Summary: The draft new London Plan, issued for consultation in December 2017, will ultimately become part of each Borough’s Development Plan. Planning applications for schemes will have to be determined in accordance with it, unless material considerations indicate otherwise. Its policies heavily influence what new development in London can be delivered, where and how viably.
The draft Plan is ambitious in many respects, but it is the affordable housing policies which arguably are the most radical policy change for twenty years in London planning. The clear move away from the deal-making approach under previous Mayors, to the new “Threshold Approach” poses interesting questions as to how the new policy will be applied in practice, whether it will translate into increased affordable housing delivery, the effect it will have on the property market and the extent to which it will influence outcomes at appeal.
This article examines these questions and follows BLP’s successful seminar on 18 January 2018 in which panellists Rupert Warren QC (Landmark Chambers), John Dickie (London First), Tom Dobson (Quod), Elizabeth Mason (CBRE), Christian Drage, Giles Pink and Sheridan Treger (BLP) shared their insights on the draft London Plan.
Sticks and carrots
The draft Plan mirrors the “Threshold Approach” to viability which developers have been familiar with since the publication of the Affordable Housing and Viability Supplementary Planning Guidance in August 2017:
- The “Fast Track Route” means no requirement to provide a viability statement for proposals that offer 35% affordable housing (with some exceptions);
- Otherwise there is a “Viability Tested Route”. This requires detailed viability evidence in a “standardised and accessible format, which will be “scrutinised” to ascertain “the maximum level of affordable housing”.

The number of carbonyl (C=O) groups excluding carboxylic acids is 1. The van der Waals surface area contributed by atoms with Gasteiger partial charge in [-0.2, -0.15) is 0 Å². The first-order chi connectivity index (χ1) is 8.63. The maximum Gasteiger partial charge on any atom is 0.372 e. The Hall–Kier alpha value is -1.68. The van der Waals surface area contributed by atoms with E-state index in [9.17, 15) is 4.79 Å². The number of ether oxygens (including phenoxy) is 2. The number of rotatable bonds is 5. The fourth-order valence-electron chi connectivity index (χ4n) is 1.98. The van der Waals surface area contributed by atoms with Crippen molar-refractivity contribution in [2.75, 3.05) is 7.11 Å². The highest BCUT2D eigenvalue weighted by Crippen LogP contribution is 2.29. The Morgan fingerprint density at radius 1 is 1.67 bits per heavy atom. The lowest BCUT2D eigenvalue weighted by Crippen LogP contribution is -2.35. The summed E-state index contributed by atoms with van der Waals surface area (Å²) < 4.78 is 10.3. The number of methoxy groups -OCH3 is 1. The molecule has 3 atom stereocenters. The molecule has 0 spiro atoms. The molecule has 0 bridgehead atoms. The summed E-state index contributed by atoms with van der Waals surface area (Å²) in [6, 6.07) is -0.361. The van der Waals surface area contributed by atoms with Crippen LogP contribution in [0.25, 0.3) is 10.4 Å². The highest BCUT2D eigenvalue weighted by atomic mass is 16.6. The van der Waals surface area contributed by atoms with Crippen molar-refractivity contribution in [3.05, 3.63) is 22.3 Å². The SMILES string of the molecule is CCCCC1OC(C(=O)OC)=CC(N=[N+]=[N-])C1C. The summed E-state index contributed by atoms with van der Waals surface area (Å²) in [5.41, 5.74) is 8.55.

The new policy will create a more challenging environment for developers at the Mayoral level but also locally, given the political direction of travel in some Boroughs.
The move away from a deal making approach will make it harder for Borough case officers to do a deal “splitting the difference”, even if they are minded to. Committees may expect Boroughs to have pushed for a percentage derived from developers’ own spreadsheets, which are expected to be made public so that anyone can alter the inputs, with no hidden formulae. This transparency is also likely to make some Committees more cautious about accepting anything less than 35%. It is expected that the trend of developers using generic industry figures rather than sensitive business information will continue.
The “real deal”?
In reality limited numbers of major planning applications are likely to be eligible for just a 35% offer to get onto the Fast-Track. 50% is required for public sector and ex-industrial land, and the draft Plan encourages Boroughs to apply a localised affordable housing threshold which exceeds 35% “where possible” in Opportunity Areas. Detailed viability information can still be required at any stage where the decision-maker is not satisfied that other development plan requirements are being met (even outside of affordable housing discussions).
Effects on delivery?
This is a clear effort to tackle the housing crisis but it remains unclear what the impact on delivery will be. These higher fixed affordable housing requirements will sit alongside increased levels of the Community Infrastructure Levy, and there is no sign of other local plan obligations (and their concomitant costs) being scaled back.
The Threshold Approach creates unintended incentives for some schemes to under deliver. Historically developers were willing to take a view and offer affordable housing over and above their viability assessed figure to secure an expedited planning approval. Schemes unlikely to get onto the Fast-Track will now, however, have nothing to lose tactically by starting discussions from the lowest base plausible and simply follow the logic of their viability assessments.